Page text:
Acoustic Blues Guitar Teacher Toowoomba Mc 4352 Queensland
From its origin in the South, the blues’ simple but expressive forms had become by the 1960s among the most important influences on the development of popular music throughout the United States.
Although instrumental accompaniment is virtually worldwide in the blues, the blues is essentially a vocal type. Blues songs are lyrical rather than narrative; blues singers are expressing feelings rather than telling stories. The emotion expressed is normally one of melancholy or depression, commonly due to difficulties in love.
To express this musically, blues performers use vocal techniques such as melisma (sustaining just one syllable across several pitches), rhythmic techniques for example syncopation, and instrumental techniques such as “choking” or bending guitar strings on the neck or using a metal slide or bottleneck to the guitar strings to create a whining, voice-like sound.
Commonly the first two and a half measures of each line are devoted to a half, the last measure and singing composed of an instrumental “break” that complements the vocal line, answers, or recurs.
Acoustic Blues Guitar Teacher 4352 Toowoomba Mc Queensland.
African influences are apparent in the blues tonality, the call and response pattern of the falsetto break in the vocal style, the repeated refrain arrangement of the blues stanza, and the imitation of vocal idioms by instruments, notably the guitar and harmonica.
The origins of the blues are poorly documented. Blues developed in the southern United States after the American Civil War (1861–65). It was influenced by work songs and field hollers, minstrel show music, ragtime, church music, and the folk and popular music of the white inhabitants. Blues derived from and was largely played by Southern black men, most of whom came from the milieu of agricultural workers.
The earliest references to blues date s back to the 1890s and early 1900. In 1912 black bandleader W.C. Handy’s composition “Memphis Blues” was published. It became very popular, and afterward many other Tin Pan Alley tunes entitled blues began to appear.
Jefferson, Blind Lemon [Credit: Archive Photographs]The rural blues grown in Georgia, three main areas and the Carolinas, Texas, and Mississippi. The blues of Georgia and the Carolinas is noted for its clarity of enunciation and regularity of rhythm. Impacted by white and ragtime folk music, it’s more melodic than the Mississippi and Texas styles.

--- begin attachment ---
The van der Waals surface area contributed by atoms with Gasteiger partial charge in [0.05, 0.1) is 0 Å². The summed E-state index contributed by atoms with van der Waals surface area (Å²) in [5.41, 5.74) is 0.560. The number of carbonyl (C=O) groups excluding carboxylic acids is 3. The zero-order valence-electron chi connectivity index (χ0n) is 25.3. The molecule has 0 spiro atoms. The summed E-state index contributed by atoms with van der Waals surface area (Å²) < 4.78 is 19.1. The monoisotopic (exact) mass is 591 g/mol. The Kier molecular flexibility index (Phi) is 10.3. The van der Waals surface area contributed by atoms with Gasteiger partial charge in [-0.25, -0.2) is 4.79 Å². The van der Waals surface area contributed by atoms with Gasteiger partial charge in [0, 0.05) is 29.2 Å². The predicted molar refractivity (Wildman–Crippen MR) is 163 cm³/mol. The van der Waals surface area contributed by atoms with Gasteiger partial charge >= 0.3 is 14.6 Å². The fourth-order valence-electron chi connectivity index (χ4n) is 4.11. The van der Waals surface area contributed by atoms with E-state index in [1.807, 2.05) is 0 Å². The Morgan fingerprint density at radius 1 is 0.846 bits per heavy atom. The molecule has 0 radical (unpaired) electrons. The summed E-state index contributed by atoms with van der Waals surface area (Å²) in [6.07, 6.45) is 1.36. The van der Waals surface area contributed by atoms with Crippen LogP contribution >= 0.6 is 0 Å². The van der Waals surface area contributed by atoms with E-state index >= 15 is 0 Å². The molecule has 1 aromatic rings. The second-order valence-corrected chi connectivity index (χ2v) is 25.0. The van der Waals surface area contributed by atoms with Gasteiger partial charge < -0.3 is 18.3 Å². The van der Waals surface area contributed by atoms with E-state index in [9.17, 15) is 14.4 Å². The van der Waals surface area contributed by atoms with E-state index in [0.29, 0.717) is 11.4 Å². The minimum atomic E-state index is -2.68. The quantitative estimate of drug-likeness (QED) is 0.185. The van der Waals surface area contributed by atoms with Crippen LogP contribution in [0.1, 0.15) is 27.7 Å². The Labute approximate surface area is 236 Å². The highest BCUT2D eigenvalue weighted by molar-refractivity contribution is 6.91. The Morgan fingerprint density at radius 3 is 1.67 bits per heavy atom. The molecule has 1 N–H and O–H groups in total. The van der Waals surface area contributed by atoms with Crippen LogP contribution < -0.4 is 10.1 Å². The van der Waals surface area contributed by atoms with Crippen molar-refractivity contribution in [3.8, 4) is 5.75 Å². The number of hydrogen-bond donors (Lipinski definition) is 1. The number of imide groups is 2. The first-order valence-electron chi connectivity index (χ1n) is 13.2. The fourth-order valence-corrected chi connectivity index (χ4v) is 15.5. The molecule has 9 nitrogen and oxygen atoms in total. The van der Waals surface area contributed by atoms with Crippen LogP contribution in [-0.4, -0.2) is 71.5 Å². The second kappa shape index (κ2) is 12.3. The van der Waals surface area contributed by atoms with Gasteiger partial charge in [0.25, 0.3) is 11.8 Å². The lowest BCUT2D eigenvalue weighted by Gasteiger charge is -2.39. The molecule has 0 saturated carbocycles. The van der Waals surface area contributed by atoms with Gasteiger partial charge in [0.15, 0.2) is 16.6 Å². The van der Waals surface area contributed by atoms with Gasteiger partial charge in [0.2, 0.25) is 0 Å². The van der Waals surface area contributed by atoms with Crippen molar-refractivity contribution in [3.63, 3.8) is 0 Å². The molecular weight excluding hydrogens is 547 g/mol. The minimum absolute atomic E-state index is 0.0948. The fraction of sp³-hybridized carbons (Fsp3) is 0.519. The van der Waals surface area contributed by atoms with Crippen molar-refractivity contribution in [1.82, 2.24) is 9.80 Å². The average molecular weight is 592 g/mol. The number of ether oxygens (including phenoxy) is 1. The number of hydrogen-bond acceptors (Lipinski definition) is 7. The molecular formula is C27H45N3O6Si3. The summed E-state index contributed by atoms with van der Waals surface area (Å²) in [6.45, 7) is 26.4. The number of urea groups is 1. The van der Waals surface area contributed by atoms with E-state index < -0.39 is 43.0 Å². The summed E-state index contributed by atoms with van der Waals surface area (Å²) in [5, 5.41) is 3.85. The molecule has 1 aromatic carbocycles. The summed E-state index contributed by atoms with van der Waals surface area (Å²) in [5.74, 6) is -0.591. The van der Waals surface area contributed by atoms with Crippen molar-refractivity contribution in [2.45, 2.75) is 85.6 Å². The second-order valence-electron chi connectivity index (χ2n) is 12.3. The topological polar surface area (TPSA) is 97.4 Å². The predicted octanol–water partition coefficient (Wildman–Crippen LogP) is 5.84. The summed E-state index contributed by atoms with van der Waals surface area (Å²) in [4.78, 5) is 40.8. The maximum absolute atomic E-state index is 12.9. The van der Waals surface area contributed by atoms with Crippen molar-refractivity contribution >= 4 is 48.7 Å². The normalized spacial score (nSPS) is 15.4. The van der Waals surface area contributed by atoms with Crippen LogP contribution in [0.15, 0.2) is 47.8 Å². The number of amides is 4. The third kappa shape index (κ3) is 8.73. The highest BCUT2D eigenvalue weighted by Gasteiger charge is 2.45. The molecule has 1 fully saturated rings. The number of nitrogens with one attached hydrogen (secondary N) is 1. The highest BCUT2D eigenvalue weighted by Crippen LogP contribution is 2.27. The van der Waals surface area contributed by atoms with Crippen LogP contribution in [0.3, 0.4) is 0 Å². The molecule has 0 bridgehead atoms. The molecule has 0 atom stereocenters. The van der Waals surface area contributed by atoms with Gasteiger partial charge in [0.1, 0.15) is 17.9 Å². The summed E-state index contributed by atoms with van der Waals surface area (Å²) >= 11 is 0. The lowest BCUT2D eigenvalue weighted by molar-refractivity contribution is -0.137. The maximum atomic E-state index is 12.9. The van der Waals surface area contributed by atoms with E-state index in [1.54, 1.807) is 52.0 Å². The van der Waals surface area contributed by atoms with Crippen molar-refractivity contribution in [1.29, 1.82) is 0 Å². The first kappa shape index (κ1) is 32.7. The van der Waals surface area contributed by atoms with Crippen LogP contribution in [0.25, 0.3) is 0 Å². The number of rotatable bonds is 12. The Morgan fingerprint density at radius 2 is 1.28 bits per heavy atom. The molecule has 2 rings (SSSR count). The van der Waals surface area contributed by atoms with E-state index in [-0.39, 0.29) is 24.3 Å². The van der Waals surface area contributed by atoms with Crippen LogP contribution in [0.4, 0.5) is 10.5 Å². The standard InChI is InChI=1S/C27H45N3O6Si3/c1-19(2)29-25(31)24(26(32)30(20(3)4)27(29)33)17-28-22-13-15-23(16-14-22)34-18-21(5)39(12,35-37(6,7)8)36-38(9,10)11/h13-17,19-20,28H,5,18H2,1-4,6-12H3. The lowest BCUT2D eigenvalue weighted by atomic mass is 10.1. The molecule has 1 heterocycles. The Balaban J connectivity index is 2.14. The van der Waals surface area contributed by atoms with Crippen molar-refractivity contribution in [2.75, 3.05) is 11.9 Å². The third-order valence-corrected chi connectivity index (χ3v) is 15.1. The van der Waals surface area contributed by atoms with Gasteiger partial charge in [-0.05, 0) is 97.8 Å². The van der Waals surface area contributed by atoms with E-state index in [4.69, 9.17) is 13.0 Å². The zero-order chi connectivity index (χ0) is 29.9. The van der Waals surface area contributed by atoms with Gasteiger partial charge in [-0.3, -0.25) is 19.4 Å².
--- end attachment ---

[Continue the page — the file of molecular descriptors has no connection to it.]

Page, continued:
The Texas blues is characterized by high, clean singing followed by supple guitar lines that consist generally of single -string picked arpeggios rather than strummed chords. Blind Lemon Jefferson was the most powerful Texas bluesman. Mississippi Delta blues has been the most powerful and is the most intense of the three styles. Vocally, it truly is the most language-like, and the guitar accompaniment is percussive and rhythmic; a slide or bottleneck is regularly used. The Mississippi style is signified by Charley Patton, Eddie (“Son”) House, and Robert Johnson, among others.
Acoustic Blues Guitar Teacher Queensland 4352 Toowoomba Mc.
Rainey, Ma [Credit: Archive Pictures]The first blues records were made in the 1920s by black women including Mamie Smith, Ma Rainey, Ida Cox, and Bessie Smith. These performers were chiefly stage vocalists backed by jazz bands; their style is called classic blues.
As millions of blacks left the South for the cities of the North the World Wars and the Great Depression caused the geographic dispersal of the blues. The blues became adapted to the more advanced urban surroundings. The electric guitar and the harmonica that was amplified created a driving sound of great rhythmic and emotional intensity.
Hooker, John Lee [Credit: Frank Driggs Collection/Hulton Archive/Getty Images]Among the cities where the blues initially took root were Atlanta, Memphis, and St. Louis.
It was Chicago, nevertheless, that played the greatest role in the growth of urban blues. In the 1920s and ’30s Memphis Minnie, Tampa Red, Big Bill Broonzy, and John Lee (“Sonny Boy”) Williamson were popular Chicago performers.
Many other musical styles have been affected by the blues. Blues and jazz are closely related; such seminal jazzmen as Louis Armstrong and Jelly Roll Morton employed blues elements in their music. Rhythm and soul music and blues additionally reveal forms and obvious blues tonalities. The blues have had their largest influence on rock music.
Early rock singers such as Elvis Presley regularly used blues material. British rock musicians in the 1960s, John Mayall, Eric Clapton, and especially the Rolling Stones, were strongly affected by the blues, as were such American rock musicians as Paul Butterfield, Mike Bloomfield, and the Allman Brothers Band.
Acoustic Blues Guitar Teacher 4352 Toowoomba Mc Queensland